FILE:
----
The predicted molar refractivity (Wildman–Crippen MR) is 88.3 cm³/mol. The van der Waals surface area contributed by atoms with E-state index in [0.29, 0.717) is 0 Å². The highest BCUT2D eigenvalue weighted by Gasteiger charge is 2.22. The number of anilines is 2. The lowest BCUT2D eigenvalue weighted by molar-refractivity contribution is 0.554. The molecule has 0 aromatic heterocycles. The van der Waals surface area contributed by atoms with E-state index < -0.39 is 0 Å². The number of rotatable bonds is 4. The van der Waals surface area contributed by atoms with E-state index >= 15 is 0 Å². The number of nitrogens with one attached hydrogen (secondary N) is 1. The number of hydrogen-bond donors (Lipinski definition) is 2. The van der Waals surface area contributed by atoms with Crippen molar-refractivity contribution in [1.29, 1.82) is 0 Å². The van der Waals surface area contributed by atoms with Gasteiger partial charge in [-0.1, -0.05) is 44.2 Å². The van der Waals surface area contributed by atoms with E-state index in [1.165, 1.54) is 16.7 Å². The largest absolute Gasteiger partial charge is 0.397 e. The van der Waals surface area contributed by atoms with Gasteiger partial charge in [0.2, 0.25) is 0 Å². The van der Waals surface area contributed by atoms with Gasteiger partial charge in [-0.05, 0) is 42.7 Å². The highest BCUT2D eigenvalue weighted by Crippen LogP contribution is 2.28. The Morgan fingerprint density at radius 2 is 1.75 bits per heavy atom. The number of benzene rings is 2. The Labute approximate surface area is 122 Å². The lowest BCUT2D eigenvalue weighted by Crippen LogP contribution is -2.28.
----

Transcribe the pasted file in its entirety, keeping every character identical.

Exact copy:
The predicted molar refractivity (Wildman–Crippen MR) is 88.3 cm³/mol. The van der Waals surface area contributed by atoms with E-state index in [0.29, 0.717) is 0 Å². The highest BCUT2D eigenvalue weighted by Gasteiger charge is 2.22. The number of anilines is 2. The lowest BCUT2D eigenvalue weighted by molar-refractivity contribution is 0.554. The molecule has 0 aromatic heterocycles. The van der Waals surface area contributed by atoms with E-state index < -0.39 is 0 Å². The number of rotatable bonds is 4. The van der Waals surface area contributed by atoms with E-state index >= 15 is 0 Å². The number of nitrogens with one attached hydrogen (secondary N) is 1. The number of hydrogen-bond donors (Lipinski definition) is 2. The van der Waals surface area contributed by atoms with Crippen molar-refractivity contribution in [1.29, 1.82) is 0 Å². The van der Waals surface area contributed by atoms with Gasteiger partial charge in [-0.1, -0.05) is 44.2 Å². The van der Waals surface area contributed by atoms with E-state index in [1.165, 1.54) is 16.7 Å². The largest absolute Gasteiger partial charge is 0.397 e. The van der Waals surface area contributed by atoms with Gasteiger partial charge in [0.2, 0.25) is 0 Å². The van der Waals surface area contributed by atoms with Gasteiger partial charge in [-0.05, 0) is 42.7 Å². The highest BCUT2D eigenvalue weighted by Crippen LogP contribution is 2.28. The Morgan fingerprint density at radius 2 is 1.75 bits per heavy atom. The number of benzene rings is 2. The Labute approximate surface area is 122 Å². The lowest BCUT2D eigenvalue weighted by Crippen LogP contribution is -2.28.